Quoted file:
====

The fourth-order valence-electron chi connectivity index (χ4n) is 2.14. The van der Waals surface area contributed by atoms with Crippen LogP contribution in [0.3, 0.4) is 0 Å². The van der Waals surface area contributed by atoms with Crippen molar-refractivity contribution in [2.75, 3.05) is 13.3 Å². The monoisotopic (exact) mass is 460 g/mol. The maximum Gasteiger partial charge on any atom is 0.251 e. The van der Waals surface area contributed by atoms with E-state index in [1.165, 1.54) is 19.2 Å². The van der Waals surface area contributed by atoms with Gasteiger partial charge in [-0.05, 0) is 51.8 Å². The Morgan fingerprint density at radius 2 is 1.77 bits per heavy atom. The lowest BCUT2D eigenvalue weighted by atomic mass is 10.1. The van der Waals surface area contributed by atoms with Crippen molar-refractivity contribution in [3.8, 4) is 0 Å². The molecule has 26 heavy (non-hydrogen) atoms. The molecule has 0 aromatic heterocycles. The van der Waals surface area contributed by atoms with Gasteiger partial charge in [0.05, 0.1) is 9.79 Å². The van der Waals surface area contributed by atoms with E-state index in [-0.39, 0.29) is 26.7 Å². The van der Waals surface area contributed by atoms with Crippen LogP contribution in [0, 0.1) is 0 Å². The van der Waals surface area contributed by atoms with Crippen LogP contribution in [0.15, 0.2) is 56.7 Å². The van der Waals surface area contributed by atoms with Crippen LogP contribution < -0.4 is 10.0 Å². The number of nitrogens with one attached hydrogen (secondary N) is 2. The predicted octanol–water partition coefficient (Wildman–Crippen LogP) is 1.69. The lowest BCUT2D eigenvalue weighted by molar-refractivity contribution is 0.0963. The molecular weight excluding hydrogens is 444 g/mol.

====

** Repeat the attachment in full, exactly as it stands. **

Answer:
The fourth-order valence-electron chi connectivity index (χ4n) is 2.14. The van der Waals surface area contributed by atoms with Crippen LogP contribution in [0.3, 0.4) is 0 Å². The van der Waals surface area contributed by atoms with Crippen molar-refractivity contribution in [2.75, 3.05) is 13.3 Å². The monoisotopic (exact) mass is 460 g/mol. The maximum Gasteiger partial charge on any atom is 0.251 e. The van der Waals surface area contributed by atoms with E-state index in [1.165, 1.54) is 19.2 Å². The van der Waals surface area contributed by atoms with Gasteiger partial charge in [-0.05, 0) is 51.8 Å². The Morgan fingerprint density at radius 2 is 1.77 bits per heavy atom. The lowest BCUT2D eigenvalue weighted by atomic mass is 10.1. The van der Waals surface area contributed by atoms with Crippen molar-refractivity contribution in [3.8, 4) is 0 Å². The molecule has 26 heavy (non-hydrogen) atoms. The molecule has 0 aromatic heterocycles. The van der Waals surface area contributed by atoms with Gasteiger partial charge in [0.05, 0.1) is 9.79 Å². The van der Waals surface area contributed by atoms with E-state index in [-0.39, 0.29) is 26.7 Å². The van der Waals surface area contributed by atoms with Crippen LogP contribution in [0, 0.1) is 0 Å². The van der Waals surface area contributed by atoms with Crippen LogP contribution in [0.15, 0.2) is 56.7 Å². The van der Waals surface area contributed by atoms with Crippen LogP contribution < -0.4 is 10.0 Å². The number of nitrogens with one attached hydrogen (secondary N) is 2. The predicted octanol–water partition coefficient (Wildman–Crippen LogP) is 1.69. The lowest BCUT2D eigenvalue weighted by molar-refractivity contribution is 0.0963. The molecular weight excluding hydrogens is 444 g/mol.